In announcing the legal action Thursday, a Justice Department official said that Sheriff Arpaio is refusing to cooperate with a federal investigation into allegations of discrimination and illegal searches and seizures by the department.
The Justice Department said it has been seeking documents relating to its civil-rights probe for 15 months and turned to a lawsuit only as a last resort, adding that this was the first time in 30 years that a police department had not cooperated with a civil-rights investigation.
"The actions of the sheriff's office are unprecedented," said Thomas Perez, assistant attorney general for the civil-rights division, in a statement.
Arpaio told the Arizona Republic that he thought the lawsuit was "camouflage" for a federal attempt to curtail his anti-illegal immigration sweeps in mostly Latino communities. He also said he had begun cooperating with federal authorities and thought they were making headway toward a solution.
Arpaio and the Obama administration have repeatedly clashed over immigration policy.
A longtime lawman with a penchant for theatrics, Arpaio has been a central figure in the federal government’s practice of enlisting local and state police to enforce certain aspects of immigration law – a program called 287(g).
The program is seen as one of the inspirations for SB 1070, the controversial Arizona immigration law that was signed into law this year but which is now tied up in a court battle. As such, both 287(g) and Arpaio – its most zealous practitioner – have become lightning rods.
A $1 million bounty?
Arpaio’s crackdowns on illegal immigrants are well known on both sides of the US-Mexico border, to the point that his office says he has been sent a death threat by a Mexican drug cartel recently, although the origin of the $1 million bounty on the sheriff’s head is unconfirmed.
It isn’t the first time Arpaio is threatened. “He’s a controversial figure, he’s an outspoken person,” says sheriff's spokeswoman Lisa Allen.
Some blame 287(g) for giving Arpaio and other local law enforcement agencies across the country the authority to go after illegal immigrants. The program, part of the Immigration and Nationality Act created in 1996, emerged from obscurity after the 9/11 attacks and later morphed into federal-local immigration enforcement whose goals prioritized the arrest and deportation of illegal immigrants charged with crimes.
More than 70 local law enforcement agencies in 26 states are part of 287(g), which has recorded about 118,500 deportations, according to Immigrations and Customs Enforcement (ICE). Since 2007, 287(g) has allowed the Maricopa County Sheriff’s Office to help identify and oust more than 26,000 people living in the United States illegally – the highest tally in the country. Second to Maricopa, Los Angeles County helped deport nearly 14,000 illegal immigrants.
Supporters of 287(g) say it is a flexible and mutually beneficial program for both the federal government and local authorities. “If you’re in Arizona, where you have a major problem with illegal immigration, then obviously you’re going to want to use that to every extent you can,” says Bryan Griffith, a spokesman with the conservative Center for Immigration Studies.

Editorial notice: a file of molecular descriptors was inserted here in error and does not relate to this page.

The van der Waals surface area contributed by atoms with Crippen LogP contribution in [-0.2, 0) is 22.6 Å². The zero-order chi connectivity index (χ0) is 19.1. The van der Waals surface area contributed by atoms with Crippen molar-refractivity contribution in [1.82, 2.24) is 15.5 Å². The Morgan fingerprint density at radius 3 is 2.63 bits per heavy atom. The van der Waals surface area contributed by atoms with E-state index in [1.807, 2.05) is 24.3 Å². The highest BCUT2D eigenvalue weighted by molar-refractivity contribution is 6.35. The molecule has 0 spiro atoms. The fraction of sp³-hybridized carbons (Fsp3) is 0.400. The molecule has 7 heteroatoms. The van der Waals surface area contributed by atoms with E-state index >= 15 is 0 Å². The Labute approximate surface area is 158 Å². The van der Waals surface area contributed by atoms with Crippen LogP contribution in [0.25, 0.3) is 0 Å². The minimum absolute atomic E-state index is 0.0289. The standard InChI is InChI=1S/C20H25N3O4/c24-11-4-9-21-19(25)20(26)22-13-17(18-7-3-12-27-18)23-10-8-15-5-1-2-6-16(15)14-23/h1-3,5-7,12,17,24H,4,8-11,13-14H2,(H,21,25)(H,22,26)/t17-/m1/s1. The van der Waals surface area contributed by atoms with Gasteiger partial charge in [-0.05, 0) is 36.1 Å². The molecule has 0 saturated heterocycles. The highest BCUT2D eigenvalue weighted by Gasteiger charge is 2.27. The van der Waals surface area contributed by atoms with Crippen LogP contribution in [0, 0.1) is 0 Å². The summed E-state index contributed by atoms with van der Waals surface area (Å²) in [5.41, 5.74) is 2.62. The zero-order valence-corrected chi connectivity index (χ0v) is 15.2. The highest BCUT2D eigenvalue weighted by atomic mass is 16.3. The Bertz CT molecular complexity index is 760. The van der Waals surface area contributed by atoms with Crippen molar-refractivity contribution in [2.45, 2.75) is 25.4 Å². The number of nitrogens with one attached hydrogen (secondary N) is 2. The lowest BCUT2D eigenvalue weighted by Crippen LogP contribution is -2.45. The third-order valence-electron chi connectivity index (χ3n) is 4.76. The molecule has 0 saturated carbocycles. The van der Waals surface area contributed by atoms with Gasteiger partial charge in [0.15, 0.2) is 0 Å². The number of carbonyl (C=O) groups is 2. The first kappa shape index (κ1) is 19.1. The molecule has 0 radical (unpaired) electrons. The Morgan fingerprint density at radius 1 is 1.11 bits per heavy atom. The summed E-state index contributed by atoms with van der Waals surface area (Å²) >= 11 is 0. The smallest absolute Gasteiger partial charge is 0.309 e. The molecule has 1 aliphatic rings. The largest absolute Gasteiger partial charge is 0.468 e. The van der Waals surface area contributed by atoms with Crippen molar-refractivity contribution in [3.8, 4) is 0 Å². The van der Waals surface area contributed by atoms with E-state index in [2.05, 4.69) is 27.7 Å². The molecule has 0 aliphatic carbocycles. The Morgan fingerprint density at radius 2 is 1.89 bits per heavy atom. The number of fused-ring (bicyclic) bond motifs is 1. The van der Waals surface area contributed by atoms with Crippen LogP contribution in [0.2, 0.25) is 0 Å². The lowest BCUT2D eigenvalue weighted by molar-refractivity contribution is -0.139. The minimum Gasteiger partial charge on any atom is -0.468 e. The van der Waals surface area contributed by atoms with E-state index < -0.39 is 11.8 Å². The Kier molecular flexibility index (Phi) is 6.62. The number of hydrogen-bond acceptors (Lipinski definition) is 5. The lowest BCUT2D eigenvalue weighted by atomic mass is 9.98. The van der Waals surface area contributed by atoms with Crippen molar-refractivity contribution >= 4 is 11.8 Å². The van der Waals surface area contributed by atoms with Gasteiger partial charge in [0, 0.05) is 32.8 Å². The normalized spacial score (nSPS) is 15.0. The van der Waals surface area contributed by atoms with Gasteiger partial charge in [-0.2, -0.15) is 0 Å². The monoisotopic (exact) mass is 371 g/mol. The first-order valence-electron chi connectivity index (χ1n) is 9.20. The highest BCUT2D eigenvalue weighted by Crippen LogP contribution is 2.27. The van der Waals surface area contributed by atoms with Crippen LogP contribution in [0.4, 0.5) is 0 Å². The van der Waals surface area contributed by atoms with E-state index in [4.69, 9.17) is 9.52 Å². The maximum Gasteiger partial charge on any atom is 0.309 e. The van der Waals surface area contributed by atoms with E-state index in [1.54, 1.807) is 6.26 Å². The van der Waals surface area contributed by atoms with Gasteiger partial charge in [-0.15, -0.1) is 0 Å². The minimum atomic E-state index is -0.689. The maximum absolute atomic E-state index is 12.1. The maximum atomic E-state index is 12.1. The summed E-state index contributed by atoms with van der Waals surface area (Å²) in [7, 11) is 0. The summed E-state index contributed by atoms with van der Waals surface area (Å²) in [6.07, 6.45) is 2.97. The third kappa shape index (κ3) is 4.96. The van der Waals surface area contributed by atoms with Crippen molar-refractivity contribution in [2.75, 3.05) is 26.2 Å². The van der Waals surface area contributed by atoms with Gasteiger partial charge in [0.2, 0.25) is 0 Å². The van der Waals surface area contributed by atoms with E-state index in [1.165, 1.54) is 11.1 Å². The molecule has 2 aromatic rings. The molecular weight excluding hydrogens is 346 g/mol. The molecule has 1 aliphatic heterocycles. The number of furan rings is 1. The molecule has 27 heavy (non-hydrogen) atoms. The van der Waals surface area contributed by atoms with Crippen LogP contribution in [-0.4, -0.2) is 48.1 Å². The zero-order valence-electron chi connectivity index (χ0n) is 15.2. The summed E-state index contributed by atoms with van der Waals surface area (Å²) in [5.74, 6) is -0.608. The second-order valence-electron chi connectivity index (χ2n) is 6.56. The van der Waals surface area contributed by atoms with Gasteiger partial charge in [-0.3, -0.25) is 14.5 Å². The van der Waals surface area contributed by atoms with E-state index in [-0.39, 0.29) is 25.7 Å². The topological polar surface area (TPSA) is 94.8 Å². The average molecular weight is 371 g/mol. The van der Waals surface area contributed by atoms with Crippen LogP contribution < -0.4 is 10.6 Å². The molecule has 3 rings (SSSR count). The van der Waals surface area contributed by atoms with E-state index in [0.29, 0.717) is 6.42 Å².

Using 287(g) as it was intended?
But civil rights groups say Arpaio and other law enforcement agencies have abused the program, using racial profiling to conduct 287(g) illegal-immigrant sweeps.
“The way it’s played out on the ground has been witnessed by the world in Maricopa County and so there’s clearly a dissonance between its stated intentions and its effect in communities,” says Chris Newman, legal counsel for the National Day Laborer Organizing Network.
The Government Accountability Office also has been critical of 287(g) and in March the Office of the Inspector General concluded local police operated outside limits and noted insufficient federal oversight and training. ICE officials have said they were trying to make improvements even before the finding were issued.
Last year, the Obama administration revoked an agreement under 287(g) that allowed the sheriff's office to train a task force in immigration laws used to identify and arrest suspected illegal immigrants while out on patrol. His office still participates in a different part of 287(g), which allows deputies to identify potential illegal immigrants who are booked in jail.
[Editor's note: The original version misstated what 287(g) agreement the federal government had revoked.]
Through all this, Arpaio has continued his crackdowns, saying state laws give him all the authority he needs.
Jack Chin, a law professor at the University of Arizona, agrees. And he says Arpaio's actions show the difficulty of bringing local law enforcement – sometimes with its own agenda – into a federal program. "287(g) is a federal program under federal supervision,” he says. “And the sheriff, like SB 1070, has a set of priorities that is different from those in the federal law.”
The Justice Department lawsuit does not deal with 287(g) explicitly, but is looking into the allegations that the sheriff's office uses racial profiling during its sweeps to find and detain illegal immigrants.